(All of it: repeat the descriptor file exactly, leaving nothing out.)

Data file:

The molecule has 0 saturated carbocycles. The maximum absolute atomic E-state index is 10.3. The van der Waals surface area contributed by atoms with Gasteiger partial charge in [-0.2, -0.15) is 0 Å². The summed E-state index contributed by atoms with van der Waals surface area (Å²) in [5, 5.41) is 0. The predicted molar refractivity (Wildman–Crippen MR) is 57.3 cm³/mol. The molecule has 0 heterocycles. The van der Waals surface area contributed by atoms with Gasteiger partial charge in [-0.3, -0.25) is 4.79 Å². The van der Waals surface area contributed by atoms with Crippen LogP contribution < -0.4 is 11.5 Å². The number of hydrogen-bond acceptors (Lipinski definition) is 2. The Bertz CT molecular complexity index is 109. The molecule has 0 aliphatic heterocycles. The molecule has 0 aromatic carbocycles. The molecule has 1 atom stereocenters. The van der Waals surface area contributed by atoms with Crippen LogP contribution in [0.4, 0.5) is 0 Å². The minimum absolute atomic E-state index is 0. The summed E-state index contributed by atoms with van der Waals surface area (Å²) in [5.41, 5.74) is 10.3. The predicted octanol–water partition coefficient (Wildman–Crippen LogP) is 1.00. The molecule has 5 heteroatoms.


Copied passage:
The molecule has 0 saturated carbocycles. The maximum absolute atomic E-state index is 10.3. The van der Waals surface area contributed by atoms with Gasteiger partial charge in [-0.2, -0.15) is 0 Å². The summed E-state index contributed by atoms with van der Waals surface area (Å²) in [5, 5.41) is 0. The predicted molar refractivity (Wildman–Crippen MR) is 57.3 cm³/mol. The molecule has 0 heterocycles. The van der Waals surface area contributed by atoms with Gasteiger partial charge in [-0.3, -0.25) is 4.79 Å². The van der Waals surface area contributed by atoms with Crippen LogP contribution < -0.4 is 11.5 Å². The number of hydrogen-bond acceptors (Lipinski definition) is 2. The Bertz CT molecular complexity index is 109. The molecule has 0 aliphatic heterocycles. The molecule has 0 aromatic carbocycles. The molecule has 1 atom stereocenters. The van der Waals surface area contributed by atoms with Crippen LogP contribution in [0.4, 0.5) is 0 Å². The minimum absolute atomic E-state index is 0. The summed E-state index contributed by atoms with van der Waals surface area (Å²) in [5.41, 5.74) is 10.3. The predicted octanol–water partition coefficient (Wildman–Crippen LogP) is 1.00. The molecule has 5 heteroatoms.